Specific bequests only apply to unique, identifiable items.  Money and cash are not considered a specific bequest and can be paid to the devisee from any estate source or even from liquidation of non-bequest items.  Devisees do not have a right to claim specific property that was not expressly bequeathed in the last will and testament.  Any remainder or residue will be distributed in the discretion of the personal representative according to the terms of the last will and testament.

Does the son have any entitlement to proceeds for the destroyed 1967 Chevrolet Corvette?  Unless his father’s last will and testament says otherwise, he is entitled to the presumption of non-ademption.  Before his death, the father received insurance proceeds in the amount of $200,000.00.  However, the son is not entitled to these insurance proceeds because they were not “unpaid” at the time of death pursuant to MCL 700.2606(c).  The father did not live long enough to replace the vehicle so there is no specific substitute property to be transferred pursuant to MCL 700.2606(e).  Since subdivisions (a) through (e) do not apply, the son is therefore entitled to the fair market value of the 1967 Chevrolet Corvette before it was destroyed.  The personal representative should pay the son $170,000.00 from estate funds in compensation for the failed bequest.

There are special rules for specific devises that are sold or lost during the operation of a conservatorship or a durable power of attorney:

  • Pursuant to MCL 700.2606(2), if an attorney-in-fact or agent acting under a durable power of attorney for an incapacitated person or a conservator sells or mortgages specifically devised property OR the agent or conservator receives insurance proceeds, a condemnation award or other recovery for injured or lost specifically devised property, then the devisee has a right to recover a monetary devise from the estate equal to one of the following:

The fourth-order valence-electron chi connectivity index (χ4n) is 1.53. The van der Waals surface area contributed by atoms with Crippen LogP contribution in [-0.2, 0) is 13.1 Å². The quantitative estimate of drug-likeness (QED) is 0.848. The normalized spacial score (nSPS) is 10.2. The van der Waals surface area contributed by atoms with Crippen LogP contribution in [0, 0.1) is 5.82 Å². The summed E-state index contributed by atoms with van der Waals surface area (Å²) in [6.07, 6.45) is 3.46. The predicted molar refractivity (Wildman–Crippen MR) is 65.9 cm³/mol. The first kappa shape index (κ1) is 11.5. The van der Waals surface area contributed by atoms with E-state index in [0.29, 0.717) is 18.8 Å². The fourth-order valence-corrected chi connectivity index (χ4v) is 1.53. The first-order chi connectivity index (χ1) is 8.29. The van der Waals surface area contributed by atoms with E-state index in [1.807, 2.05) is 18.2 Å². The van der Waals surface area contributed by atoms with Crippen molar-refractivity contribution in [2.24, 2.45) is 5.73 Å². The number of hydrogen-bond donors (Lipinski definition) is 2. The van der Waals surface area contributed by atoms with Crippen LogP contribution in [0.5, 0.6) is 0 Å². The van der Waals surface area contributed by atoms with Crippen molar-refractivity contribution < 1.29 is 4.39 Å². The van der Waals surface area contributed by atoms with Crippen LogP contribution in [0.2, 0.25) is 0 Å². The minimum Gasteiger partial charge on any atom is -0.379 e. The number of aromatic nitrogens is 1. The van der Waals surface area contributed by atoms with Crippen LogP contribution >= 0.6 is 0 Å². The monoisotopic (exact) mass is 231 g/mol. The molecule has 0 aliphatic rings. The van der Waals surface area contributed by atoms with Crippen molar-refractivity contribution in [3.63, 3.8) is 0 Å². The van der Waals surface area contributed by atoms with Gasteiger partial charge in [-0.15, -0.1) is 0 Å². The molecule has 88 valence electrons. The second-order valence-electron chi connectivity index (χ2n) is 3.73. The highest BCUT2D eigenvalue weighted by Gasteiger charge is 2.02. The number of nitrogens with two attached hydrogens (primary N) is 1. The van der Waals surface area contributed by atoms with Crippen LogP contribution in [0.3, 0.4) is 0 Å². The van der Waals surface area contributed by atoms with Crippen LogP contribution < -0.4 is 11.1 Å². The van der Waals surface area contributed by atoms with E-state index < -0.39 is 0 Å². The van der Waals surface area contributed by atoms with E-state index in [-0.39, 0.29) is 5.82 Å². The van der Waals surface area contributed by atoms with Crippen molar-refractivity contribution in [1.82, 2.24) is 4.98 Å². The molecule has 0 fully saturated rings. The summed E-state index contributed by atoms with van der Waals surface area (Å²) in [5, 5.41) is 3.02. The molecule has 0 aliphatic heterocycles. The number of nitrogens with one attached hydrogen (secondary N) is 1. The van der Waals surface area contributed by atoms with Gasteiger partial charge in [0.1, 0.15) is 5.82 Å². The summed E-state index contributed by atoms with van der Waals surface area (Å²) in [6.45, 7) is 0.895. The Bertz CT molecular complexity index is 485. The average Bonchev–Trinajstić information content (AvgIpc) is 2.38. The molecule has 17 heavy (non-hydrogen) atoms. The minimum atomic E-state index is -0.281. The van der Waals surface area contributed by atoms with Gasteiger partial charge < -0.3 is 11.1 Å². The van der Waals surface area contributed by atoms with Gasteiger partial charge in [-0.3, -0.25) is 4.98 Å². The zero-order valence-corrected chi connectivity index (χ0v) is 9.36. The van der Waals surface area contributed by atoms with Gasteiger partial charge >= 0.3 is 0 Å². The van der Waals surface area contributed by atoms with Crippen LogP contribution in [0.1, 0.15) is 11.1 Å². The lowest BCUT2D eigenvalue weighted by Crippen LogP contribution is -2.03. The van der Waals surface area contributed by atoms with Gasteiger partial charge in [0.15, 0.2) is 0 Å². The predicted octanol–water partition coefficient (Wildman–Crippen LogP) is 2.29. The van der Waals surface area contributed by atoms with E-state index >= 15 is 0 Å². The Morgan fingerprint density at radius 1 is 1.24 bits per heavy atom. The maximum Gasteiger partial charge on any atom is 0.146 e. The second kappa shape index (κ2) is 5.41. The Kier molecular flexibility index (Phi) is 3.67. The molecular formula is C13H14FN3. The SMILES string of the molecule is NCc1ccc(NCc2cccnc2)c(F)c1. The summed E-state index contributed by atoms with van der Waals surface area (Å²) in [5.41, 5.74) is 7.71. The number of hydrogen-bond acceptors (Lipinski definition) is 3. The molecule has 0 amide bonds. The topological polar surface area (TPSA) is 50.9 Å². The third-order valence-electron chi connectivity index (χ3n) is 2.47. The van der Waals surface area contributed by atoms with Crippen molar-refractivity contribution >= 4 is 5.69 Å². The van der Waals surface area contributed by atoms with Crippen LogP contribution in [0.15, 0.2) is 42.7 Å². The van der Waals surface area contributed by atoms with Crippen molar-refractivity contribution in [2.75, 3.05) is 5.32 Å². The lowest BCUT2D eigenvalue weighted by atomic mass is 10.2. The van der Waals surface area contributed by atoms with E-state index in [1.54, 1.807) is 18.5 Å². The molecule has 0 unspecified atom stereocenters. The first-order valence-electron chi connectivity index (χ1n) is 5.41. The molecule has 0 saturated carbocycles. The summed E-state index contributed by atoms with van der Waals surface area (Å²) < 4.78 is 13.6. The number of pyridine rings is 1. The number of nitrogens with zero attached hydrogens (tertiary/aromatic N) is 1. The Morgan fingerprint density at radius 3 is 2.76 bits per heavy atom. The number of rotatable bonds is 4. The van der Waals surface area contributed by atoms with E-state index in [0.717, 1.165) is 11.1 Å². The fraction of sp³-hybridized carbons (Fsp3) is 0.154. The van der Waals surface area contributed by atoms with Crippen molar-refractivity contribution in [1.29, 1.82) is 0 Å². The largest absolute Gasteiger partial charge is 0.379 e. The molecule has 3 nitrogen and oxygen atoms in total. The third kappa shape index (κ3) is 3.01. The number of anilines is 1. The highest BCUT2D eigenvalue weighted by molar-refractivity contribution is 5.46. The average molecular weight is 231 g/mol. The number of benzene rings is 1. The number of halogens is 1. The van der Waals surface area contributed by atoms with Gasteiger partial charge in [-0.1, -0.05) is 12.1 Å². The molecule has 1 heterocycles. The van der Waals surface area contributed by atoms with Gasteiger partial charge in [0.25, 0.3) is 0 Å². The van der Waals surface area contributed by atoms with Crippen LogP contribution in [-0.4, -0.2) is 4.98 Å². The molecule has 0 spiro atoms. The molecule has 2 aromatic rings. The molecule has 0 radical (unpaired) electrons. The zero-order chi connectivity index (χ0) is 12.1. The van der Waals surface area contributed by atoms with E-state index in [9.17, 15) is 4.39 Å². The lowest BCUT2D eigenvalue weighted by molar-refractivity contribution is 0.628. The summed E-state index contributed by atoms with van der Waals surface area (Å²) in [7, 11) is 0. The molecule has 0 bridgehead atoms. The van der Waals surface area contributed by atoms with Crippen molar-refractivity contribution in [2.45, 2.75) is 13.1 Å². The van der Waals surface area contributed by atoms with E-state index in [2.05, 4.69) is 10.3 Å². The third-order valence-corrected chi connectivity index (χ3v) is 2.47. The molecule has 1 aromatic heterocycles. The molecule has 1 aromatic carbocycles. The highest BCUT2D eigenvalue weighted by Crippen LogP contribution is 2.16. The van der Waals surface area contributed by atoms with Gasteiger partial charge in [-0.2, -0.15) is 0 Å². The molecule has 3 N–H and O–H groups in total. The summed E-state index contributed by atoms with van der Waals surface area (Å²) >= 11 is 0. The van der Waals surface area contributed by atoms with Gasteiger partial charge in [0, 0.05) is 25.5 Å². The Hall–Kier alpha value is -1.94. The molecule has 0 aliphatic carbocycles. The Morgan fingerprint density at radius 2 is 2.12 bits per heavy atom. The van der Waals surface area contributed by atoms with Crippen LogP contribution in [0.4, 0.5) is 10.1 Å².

• The net sale price;
    • The amount of the unpaid loan;
    • The condemnation award;
    • The insurance proceeds; or
    • The recovery (e.g. compensatory damages from a court of law).
  • Any rights that a specific devisee has to value under MCL 700.2606(2) is REDUCED by the right that the specific devisee has under MCL 700.2606(1).
  • The specific devisee is not entitled to recovery under MCL 700.2606(2) IF the sale, mortgage, condemnation, casualty or recovery occurred during a conservatorship AND the court determined that the testator was no longer incapacitated and he or she survives that decision by one year. MCL 700.2606(4).

Since Michigan law recognizes a doctrine of non-ademption, there is a possibility of family strife over a deprived devisee making claims against estate property or money desired by other devisees.  How do you determine the fair market value of the lost property when it is destroyed?  When you have failed gifts arising out of estate administration, you need to protect your rights by speaking to a probate lawyer immediately to ascertain what you are entitled to.  If you wait until the judge approves the final distributions of the estate, then you may have waited too long and any claims you have are extinguished forever.

If you have any further questions about wills, estates and probate administration or require legal representation, then do not hesitate to contact the experienced attorneys at Kershaw, Vititoe & Jedinak PLC for assistance today.